Peter McCormack says why Bitcoin is the MOST important technology Peter McCormack says why Bitcoin is the MOST important technology

Peter McCormack says why Bitcoin is the MOST important technology

In a podcast today with Alex Fazel of crypto edutainment channel Cryptonites, McCormack reminisced the many snippets of his life that help shape the person he is today and his journey in the ever-evolving Bitcoin space.

Upland: Berlin Is Here!

Few people in the public Bitcoin space have made more impact than Peter McCormack, a veteran of the crypto markets and host of the popular ‘What Bitcoin Did’ podcast. The Bitcoin allure—as is with most early crypto users—began back when McCormack discovered the asset could be used in the exchange for goods and services on the dark web, and there was no looking back since.

But McCormack, who worked in sectors like advertising and sports marketing before jumping down the Bitcoin rabbithole, didn’t exactly have it served-all-on-a-platter. 

In a podcast today with Alex Fazel of crypto edutainment channel Cryptonites, McCormack reminisced the many snippets of his life that help shape the person he is today—such as going from near-broke to meeting the President of Bitcoin-friendly El Salvador in a Metallica T-shirt. 

There are also equal doses of laughter and technical points centered around Bitcoin, plus predictions of where McCormack sees the broader ecosystem going in the next few years.

It’s an episode you wouldn’t wanna miss, but here are some impactful quotes from the two-part show!

On what makes Bitcoin beautiful

“It’s so simple, is basically a ledger that keeps a record of who’s got what that’s basically order. That’s the beauty of it is like everything else has so many rules about who can do the bank. You can only use it this time. A day. Or if you send a payment, you get it at this time.” 

“Like, there are so many different rules. No, you can’t do this, like, we live in a world where we’ve got the government just create more and more f*****g rules, they get bigger and bigger, more rules. And then suddenly there is this thing that they can’t do f**k all about, you know if I want to send you some Bitcoin, you get it.”

“And if I want to send it to a guy in Iran, I can do it. And if I want to send it someone, if someone in Iran wants to send something, somebody in us, and they send that to North Korea, nobody can stop that.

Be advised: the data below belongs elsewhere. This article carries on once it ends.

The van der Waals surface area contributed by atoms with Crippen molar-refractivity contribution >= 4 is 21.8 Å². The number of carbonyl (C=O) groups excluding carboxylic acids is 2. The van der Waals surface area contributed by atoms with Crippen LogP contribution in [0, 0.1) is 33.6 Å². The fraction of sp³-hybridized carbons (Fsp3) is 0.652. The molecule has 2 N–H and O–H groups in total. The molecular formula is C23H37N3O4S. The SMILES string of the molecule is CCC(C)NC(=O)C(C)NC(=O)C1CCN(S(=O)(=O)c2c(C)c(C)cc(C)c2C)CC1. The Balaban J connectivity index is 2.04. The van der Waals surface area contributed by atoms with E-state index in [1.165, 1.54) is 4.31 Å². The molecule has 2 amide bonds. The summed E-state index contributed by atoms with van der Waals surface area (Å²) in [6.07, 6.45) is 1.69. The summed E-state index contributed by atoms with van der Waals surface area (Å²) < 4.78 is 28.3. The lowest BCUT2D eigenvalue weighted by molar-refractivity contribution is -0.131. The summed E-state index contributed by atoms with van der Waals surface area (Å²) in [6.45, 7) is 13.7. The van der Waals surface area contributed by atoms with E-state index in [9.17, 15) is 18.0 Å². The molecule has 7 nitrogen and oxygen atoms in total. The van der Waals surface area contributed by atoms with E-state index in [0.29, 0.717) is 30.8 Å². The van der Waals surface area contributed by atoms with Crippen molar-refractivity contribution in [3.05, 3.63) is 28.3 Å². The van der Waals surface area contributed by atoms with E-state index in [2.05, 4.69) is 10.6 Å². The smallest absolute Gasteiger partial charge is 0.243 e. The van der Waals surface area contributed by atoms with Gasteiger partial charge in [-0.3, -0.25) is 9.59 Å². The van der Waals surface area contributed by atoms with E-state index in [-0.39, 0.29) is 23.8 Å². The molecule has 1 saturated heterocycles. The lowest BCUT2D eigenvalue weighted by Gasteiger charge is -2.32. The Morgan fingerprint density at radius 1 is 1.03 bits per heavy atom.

“And that is, that is beautiful because that opens up so many possibilities.”

On the asset’s simplicity

“Its [Bitcoin’s] beauties is just its simplicity. Everything else is also so complicated, like a theorem to me so complicated. Bitcoin [is] so simple, it is just a ledger. And it has to do a couple of things really well. One is it has to be as maximally decentralized as possible, which he does a pretty good job of. And it has to do that to be to maintain censorship resistance. And secondly, it has to enforce the 21 million hard cap, or everything else is bogus.”

“It’s just beautifully simple. But what do you get off the back of that? You get people able to send money to people they need, you get a country able to defend itself against the US dollar in El Salvador, you get companies able to protect themselves against currency debasement as well as individuals, you get people to be able to save. And then on top of this, Bitcoin does change your mindset.”

“So people listening to you are watching your show. They might not be into Bitcoin. But I’m telling you, everyone I know has gone into it. they’ve shifted their life, they’ve shifted their attitude to family, food, exercise, consumption. And it’s just a beautiful thing. And all it is is just the ledger. It’s incredible. And it’s a ledger that can genuinely or blockchain can do is genuinely changing the world again, I know it sounds hyperbolic, but it just is.”

On Bitcoin critics like Peter Schiff

All these f**kers are on Twitter always deriding Bitcoin. I think you can criticize the volatility, and I know we’ve got an excuse for everything. But, you know, we can excuse volatility, but we have to accept that makes it a difficult savings technology or a medium exchange for certain people. I accept that you can criticize that.”

“But when you say Bitcoin has failed, or you say Bitcoin has no use case, you’re either lying or intellectually dishonest. I even tweeted out: I said, “Okay, if Bitcoin has no use case, can you tell me how you can send a remittance from any country in the world to any other country in the world? Instant and near-free? Just tell me how you can do that. Please tell me, honestly, if you can tell me, I’m with you. And if I want to get money to a protester in Nigeria, how can I do that? When they’re switched off in the banking system? Just tell me I can do that. And you can. And no one says you can. I mean, you already you can say I could do it with a theory because it’s another crypto right?”

“Strictly speaking, if you just say if you use Bitcoin as the kingpin for crypto, there’s nothing we can do it better, cheaper, faster. And there’s liquidity in every country in the world. So those people, what they’re actually fighting against is human freedom. Because these use cases are remittance puts more money in the hands of the people in need and remittances. Usually, people sending money to friends or family or the poor. That’s what remittances for us. People in El Salvador and us send it to their families in El Salvador because they need money for food or living.”

(Interested in a short glimpse into McCormack’s life before crypto? Want to know what he feels about the rest of the crypto market? Catch the rest of the Cryptonites podcast right below!)